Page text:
UCLA's Research in Industrial Projects for Students program invites undergraduates from around the country and the world to work on mathematical challenges with applications in biotech, information technology, filmmaking, and more.
It shows them how students in other countries are trained and how cultural differences impact the team environment.
THE NEXT TIME you see a spaceship land in an animated film by Pixar, watch the rocks, sand, and debris around it. If the scene looks realistic to you, that may be thanks to the work of a UCLA summer researcher from as far away as Benin, Hong Kong, or Slovakia.
UCLA's Institute for Pure and Applied Mathematics (IPAM) is hosting 32 undergraduates, including 11 from nine foreign countries, at a summer program that receives funds from the National Science Foundation and from companies such as the biotech giant Amgen, the computer security firm Symantec, and Pixar. The companies benefit directly from the work carried out in the program, known as Research in Industrial Projects for Students (RIPS).
"It's one of only a few math programs that accept international students in the U.S.," says Arunima Ray, a student from India who studies in upstate New York during the academic year and who has had success getting into U.S. biology research programs. Undergraduates in some NSF-backed summer research programs have to be U.S. citizens or permanent residents.
Ismael Yacoubou Djima of Benin is part of the IPAM Pixar team that models events like explosions and crashes mathematically.
"In physics-based animation," explains Yacoubou Djima, "the objects need to look real and the details need to appear correctly according to scientific principles."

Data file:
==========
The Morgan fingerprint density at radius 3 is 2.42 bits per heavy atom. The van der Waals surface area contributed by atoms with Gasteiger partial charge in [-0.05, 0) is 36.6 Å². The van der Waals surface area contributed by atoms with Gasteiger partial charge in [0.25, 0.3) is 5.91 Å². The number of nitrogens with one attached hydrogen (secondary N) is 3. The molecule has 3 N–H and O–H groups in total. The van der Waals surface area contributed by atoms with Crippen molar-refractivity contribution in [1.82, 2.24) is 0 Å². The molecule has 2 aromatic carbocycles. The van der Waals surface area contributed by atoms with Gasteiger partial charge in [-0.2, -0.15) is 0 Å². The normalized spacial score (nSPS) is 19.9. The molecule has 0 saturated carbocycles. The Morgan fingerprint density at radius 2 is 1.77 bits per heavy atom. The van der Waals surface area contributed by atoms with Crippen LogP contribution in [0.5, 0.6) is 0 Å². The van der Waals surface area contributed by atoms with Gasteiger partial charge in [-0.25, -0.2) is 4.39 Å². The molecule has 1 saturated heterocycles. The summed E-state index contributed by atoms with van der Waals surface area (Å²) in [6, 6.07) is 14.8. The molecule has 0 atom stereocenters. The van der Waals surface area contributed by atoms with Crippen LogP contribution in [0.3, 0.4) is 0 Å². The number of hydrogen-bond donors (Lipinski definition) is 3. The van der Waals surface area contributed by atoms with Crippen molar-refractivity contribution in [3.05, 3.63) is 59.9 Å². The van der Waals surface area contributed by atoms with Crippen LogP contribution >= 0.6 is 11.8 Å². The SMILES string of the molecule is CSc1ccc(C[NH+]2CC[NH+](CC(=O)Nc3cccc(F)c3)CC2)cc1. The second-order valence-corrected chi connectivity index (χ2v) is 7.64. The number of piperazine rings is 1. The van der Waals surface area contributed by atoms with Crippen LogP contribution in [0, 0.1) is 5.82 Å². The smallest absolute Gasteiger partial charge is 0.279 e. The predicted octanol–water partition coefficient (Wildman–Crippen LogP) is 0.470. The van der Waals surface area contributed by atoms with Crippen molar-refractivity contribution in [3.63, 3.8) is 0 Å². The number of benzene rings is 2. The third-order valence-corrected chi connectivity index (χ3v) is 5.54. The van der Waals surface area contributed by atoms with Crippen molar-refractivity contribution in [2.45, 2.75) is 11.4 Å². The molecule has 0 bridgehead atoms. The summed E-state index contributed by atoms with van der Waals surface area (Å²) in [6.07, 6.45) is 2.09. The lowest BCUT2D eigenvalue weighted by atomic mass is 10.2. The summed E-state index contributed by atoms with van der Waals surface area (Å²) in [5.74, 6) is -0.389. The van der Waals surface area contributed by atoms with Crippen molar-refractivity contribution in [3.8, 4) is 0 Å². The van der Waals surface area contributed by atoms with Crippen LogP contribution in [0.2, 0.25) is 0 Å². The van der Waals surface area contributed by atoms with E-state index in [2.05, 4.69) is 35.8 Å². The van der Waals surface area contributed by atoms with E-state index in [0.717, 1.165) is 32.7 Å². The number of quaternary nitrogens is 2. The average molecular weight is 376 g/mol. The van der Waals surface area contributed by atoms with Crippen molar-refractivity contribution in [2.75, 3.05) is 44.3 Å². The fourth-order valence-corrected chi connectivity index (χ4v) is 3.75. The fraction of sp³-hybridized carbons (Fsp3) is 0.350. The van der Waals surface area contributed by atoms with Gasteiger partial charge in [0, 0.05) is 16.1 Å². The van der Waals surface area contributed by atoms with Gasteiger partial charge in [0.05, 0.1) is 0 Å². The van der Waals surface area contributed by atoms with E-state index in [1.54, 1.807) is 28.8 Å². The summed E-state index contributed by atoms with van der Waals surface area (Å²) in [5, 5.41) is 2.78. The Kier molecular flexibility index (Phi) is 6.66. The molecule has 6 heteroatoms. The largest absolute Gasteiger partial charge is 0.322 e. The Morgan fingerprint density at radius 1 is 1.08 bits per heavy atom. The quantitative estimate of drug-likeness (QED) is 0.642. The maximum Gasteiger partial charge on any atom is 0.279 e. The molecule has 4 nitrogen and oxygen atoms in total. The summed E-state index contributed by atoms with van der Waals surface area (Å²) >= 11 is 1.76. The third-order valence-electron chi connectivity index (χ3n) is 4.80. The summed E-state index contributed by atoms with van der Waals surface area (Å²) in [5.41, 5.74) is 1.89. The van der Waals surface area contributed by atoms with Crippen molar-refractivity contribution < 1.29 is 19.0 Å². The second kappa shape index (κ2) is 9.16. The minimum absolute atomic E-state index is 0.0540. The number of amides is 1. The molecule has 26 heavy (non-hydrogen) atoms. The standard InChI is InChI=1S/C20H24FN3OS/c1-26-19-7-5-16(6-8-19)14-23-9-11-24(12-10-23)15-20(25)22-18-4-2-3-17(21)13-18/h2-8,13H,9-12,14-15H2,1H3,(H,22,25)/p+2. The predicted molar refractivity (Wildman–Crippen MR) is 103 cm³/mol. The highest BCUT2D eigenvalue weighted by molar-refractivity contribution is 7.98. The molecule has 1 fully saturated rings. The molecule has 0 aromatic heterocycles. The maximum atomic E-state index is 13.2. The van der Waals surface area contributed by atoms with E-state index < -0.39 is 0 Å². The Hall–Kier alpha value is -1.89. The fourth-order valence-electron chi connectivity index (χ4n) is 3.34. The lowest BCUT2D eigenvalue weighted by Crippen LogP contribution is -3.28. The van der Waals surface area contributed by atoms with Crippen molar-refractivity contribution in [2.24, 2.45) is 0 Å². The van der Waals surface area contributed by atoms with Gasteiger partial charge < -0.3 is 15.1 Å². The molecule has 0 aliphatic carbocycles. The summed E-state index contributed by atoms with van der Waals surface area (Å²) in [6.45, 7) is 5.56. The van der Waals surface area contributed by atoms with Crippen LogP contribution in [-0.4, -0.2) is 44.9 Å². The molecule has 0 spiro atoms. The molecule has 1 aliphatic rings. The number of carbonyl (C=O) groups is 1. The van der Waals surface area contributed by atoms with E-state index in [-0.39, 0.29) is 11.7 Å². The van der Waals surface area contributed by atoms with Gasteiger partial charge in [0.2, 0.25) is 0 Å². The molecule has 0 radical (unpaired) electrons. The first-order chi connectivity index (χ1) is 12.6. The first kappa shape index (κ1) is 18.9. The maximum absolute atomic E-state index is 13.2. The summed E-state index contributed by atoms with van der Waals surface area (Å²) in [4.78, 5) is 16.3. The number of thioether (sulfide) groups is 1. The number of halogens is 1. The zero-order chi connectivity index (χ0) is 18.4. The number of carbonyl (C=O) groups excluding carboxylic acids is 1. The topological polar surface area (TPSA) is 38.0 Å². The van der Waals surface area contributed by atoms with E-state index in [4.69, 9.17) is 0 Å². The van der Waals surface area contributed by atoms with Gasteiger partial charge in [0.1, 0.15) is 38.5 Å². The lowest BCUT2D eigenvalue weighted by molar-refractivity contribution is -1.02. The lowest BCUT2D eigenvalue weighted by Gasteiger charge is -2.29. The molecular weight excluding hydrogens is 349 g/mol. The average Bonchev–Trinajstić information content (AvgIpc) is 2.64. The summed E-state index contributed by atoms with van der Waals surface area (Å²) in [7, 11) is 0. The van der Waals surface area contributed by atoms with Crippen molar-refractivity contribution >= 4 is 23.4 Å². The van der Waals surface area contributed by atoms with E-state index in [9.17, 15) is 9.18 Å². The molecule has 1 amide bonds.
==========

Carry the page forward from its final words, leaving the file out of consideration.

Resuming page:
The IPAM Amgen team calculates mathematical models of hemoglobin deployment, while the Symantec team mines that company's database of antivirus software for solutions to fresh problems. A faculty member or a postdoc, from UCLA or occasionally another institution, advises each research group.
After many years' preparation in the classroom, the student participants say, a stint of applied research is a treat.
The international students live in Sproul Hall and eat in the dining halls. Predictably, perhaps, Anand Mistry of the United Kingdom finds the dining hall cuisine better than what he gets at home, and Fanny Dore of France finds it lacking. The entire group is impressed by the size and beauty of the UCLA campus.
Stacey Beggs, assistant director of IPAM and the program's coordinator, says that its internationalism is part of its success: "We find that the U.S. students who participate in RIPS really value the chance to work side-by-side with students from other countries. It shows them how students in other countries are trained and how cultural differences impact the team environment."